francese

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fran·cese

 (frăn-sĕs′)
adj.
Dredged in flour, dipped in beaten egg, sautéed, and often served with a lemon butter sauce: veal francese.
n.
A porous French bread with a crispy crust, baked in a rectangular loaf and often used for sandwiches.

[Italian francese, French, from Old Italian, from Old Provenç franses, from Vulgar Latin *francēnsis, of the Franks, from Latin Francī, the Franks.]
References in classic literature ?
True, my father and I used to have grave conversations about lessons and teachers and the French language and grammar; yet we were all very happy and contented together.
Crawley, as a diplomatist, was exceedingly proud of his own skill in speaking the French language (for he was of the world still), and not a little pleased with the compliments which the governess continually paid him upon his proficiency.
This book proves how little hold the French language had upon the English people, for although our land had been ruled by Frenchmen for a hundred and fifty years, there are very few words in Layamon that are French or that are even made from French.
They say there is no word for "home" in the French language.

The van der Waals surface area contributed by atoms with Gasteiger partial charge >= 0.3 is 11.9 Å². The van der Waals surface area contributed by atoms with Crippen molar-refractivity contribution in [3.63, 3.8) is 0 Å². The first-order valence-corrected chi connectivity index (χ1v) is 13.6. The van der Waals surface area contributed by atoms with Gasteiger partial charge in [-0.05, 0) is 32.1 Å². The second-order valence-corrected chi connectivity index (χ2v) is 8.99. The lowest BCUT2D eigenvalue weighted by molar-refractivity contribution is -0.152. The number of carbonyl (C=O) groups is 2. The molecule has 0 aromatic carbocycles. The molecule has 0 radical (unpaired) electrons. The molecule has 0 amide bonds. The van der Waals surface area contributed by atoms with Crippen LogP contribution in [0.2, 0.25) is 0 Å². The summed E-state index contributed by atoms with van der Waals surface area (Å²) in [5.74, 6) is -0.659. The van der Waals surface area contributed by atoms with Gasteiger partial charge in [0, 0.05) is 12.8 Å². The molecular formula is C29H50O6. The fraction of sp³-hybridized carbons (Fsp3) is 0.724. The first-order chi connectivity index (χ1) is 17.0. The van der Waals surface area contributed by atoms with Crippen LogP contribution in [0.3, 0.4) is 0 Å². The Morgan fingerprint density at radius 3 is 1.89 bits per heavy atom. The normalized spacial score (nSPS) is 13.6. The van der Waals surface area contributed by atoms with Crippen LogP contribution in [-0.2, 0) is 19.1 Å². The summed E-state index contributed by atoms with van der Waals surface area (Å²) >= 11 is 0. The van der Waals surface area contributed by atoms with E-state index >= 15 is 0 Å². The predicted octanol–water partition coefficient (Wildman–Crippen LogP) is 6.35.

In fact, the unknown spoke with that impetuosity which is the principal character of English accentuation, even among men who speak the French language with the neatest purity.
Here by intermarriage with the native women they rapidly developed into a race which while retaining all their original courage and enterprise took on also, together with the French language, the French intellectual brilliancy and flexibility and in manners became the chief exponent of medieval chivalry.
Charles Darnay was established in England as a higher teacher of the French language who was conversant with French literature.
It seems she happened to be in want of a French lady to give lessons in geography, history, grammar, and composition, in the French language.
But in the interests of our noble French language and of the Academy--"
returned the savage, speaking also, though imperfectly, in the French language.
It marked our final abandonment of the French language.
That Mrs Kenwigs, impelled by gratitude, or ambition, or maternal pride, or maternal love, or all four powerful motives conjointly, had taken secret conference with Mr Kenwigs, and had finally returned to propose that Mr Johnson should instruct the four Miss Kenwigses in the French language as spoken by natives, at the weekly stipend of five shillings, current coin of the realm; being at the rate of one shilling per week, per each Miss Kenwigs, and one shilling over, until such time as the baby might be able to take it out in grammar.